I wish some of you had been here with me this past month to hold my hand as I nervously awaited the release of the lieutenant colonel promotion list.
Even as I prayed to see my name on the list, I knew a promotion would bring challenges, not the least of which would be learning how to spell lieutenant colonel. I had so much trouble spelling lieutenant when I entered the Air Force that they immediately promoted me to captain.
As a captain, I was sent to a seven-week officer’s school with more than 1,000 other newly minted captains. We listened to countless lectures, but one particular lecture presented by a military futurist put forth a novel idea.
“How would you like to be a captain for your entire military career?” he asked our class.
By the loud groans, it was obvious not many of them would.
“Well,” he countered, “what if being a permanent captain meant that you keep doing the job you love for your entire career?”
Mumbling in the crowd told the speaker that listeners found the idea intriguing. That’s because promotions often bring the dreaded “desk job” of a supervisor, and many officers relinquish what they love doing most.
As a chaplain, I found the speaker’s idea captivating. I enjoyed the active ministry of a chaplain who was preaching, counseling and visiting airmen in their workplaces. I knew a promotion would lead to my becoming the head chaplain with all the headaches.
Needless to say, the futurist’s idea never caught on. Whenever I dared share the idea with supervisors, they’d find my disinterest in advancement unimpressive.
“It’s either up or out,” they’d say. “If you can’t be promoted, you’ll be forced out.”
And in 2002, that’s exactly what happened to me.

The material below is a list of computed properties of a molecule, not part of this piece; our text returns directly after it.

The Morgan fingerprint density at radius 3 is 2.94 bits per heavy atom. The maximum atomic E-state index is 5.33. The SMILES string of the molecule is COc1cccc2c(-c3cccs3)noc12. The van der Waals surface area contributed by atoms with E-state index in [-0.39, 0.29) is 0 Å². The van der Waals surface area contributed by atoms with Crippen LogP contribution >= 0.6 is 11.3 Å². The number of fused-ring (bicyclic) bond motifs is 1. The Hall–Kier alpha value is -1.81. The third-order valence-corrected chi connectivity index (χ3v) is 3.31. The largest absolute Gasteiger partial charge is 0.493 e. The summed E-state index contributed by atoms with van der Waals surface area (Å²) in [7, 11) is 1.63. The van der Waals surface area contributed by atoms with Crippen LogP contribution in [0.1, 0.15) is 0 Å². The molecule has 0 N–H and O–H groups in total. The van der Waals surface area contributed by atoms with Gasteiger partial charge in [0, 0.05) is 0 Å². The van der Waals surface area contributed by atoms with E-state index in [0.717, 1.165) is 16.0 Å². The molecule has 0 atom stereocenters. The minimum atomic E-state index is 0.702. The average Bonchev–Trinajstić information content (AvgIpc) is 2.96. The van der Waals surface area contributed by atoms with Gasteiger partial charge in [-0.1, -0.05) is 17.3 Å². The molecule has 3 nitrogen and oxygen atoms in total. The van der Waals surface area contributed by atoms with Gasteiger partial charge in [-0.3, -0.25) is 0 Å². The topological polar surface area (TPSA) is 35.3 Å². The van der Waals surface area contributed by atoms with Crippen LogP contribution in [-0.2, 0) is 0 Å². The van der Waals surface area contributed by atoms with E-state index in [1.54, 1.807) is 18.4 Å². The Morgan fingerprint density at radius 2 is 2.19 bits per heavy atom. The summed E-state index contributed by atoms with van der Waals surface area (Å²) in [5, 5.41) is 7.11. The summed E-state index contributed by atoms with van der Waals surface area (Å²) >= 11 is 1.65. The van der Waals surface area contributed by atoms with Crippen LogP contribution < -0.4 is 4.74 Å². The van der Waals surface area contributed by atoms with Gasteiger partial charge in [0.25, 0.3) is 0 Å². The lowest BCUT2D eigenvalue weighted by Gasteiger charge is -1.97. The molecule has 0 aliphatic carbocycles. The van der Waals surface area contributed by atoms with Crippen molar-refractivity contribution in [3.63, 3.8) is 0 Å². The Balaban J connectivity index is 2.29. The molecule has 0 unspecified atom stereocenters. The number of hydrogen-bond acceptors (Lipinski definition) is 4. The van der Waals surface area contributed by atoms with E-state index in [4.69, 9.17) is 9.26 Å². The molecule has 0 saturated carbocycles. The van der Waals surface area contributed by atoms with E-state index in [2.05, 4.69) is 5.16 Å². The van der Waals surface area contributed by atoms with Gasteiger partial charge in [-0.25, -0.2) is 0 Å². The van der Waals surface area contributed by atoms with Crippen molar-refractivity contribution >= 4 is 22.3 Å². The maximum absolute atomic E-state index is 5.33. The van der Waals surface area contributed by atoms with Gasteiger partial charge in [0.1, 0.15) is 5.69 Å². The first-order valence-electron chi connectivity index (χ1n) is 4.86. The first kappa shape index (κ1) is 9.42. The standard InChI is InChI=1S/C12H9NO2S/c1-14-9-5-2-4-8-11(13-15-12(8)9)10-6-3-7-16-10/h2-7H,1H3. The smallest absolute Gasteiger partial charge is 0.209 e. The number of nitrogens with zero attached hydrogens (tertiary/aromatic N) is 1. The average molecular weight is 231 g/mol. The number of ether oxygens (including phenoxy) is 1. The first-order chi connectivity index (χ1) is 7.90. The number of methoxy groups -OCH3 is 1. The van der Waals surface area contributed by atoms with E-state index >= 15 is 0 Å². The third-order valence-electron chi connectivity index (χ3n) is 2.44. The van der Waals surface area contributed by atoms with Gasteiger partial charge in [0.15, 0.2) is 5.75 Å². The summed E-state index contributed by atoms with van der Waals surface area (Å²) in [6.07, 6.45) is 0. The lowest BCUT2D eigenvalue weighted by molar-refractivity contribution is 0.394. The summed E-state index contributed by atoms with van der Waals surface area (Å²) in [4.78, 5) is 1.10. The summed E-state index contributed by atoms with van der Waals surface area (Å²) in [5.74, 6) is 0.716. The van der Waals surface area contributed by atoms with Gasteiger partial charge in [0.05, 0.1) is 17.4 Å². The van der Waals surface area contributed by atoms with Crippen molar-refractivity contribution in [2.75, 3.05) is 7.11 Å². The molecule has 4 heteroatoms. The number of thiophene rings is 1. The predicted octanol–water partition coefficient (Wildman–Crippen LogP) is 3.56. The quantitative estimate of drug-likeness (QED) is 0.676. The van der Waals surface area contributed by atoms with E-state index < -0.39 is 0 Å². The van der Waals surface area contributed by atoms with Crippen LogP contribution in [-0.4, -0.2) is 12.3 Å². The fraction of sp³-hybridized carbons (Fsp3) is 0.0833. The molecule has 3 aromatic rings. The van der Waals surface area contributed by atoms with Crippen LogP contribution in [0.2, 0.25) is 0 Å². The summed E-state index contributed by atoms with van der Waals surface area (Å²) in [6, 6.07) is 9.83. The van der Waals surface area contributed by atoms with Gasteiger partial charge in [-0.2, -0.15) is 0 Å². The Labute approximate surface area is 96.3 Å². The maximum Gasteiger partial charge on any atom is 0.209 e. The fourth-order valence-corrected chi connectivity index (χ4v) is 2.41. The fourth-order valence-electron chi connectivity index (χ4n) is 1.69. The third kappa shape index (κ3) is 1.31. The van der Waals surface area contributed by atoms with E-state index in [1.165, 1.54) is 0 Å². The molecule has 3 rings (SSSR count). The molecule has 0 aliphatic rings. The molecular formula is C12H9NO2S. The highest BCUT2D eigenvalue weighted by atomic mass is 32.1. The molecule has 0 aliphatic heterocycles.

Fortunately, that same year two things happened. This column went into syndication and I found the Air National Guard. The Guard promoted me to major, but allowed me to continue the active face-to-face ministry of most captains. That’s because Guard chaplains aren’t chained to desks. We go where our units go. Little paperwork, lots of peoplework.
I’ve known the feel of a thundering rocket launch on my chest, and I’ve prayed with men with holes in their chests.
I’ve preached more than 700 sermons to military congregations. I’ve knocked on doors to darken the world of families with the most unimaginable news, and I’ve joined couples in holy matrimony in the most stupendous ways.
I’ve dined with generals and cried with privates. Promotion or no promotion, it’s been a pretty good life.
I couldn’t help but wonder if I made lieutenant colonel, could I still mix it up with these young guys as they work? Would it be proper for a senior officer to be seen sitting atop a block wall, as I did this week, cajoling and encouraging young men and women?
When the announcement came, I ran my finger down the list praying I could accept bad news gracefully or good news humbly.
Gratefully, it appears that I will have to learn how to spell lieutenant colonel.
And fortunately, protocol dictates that chaplains are addressed, not by their rank, but by their title, chaplain.
I suppose I could use the abbreviation of Lt. and get by on that until I retire. Of course, I find general pretty easy to spell.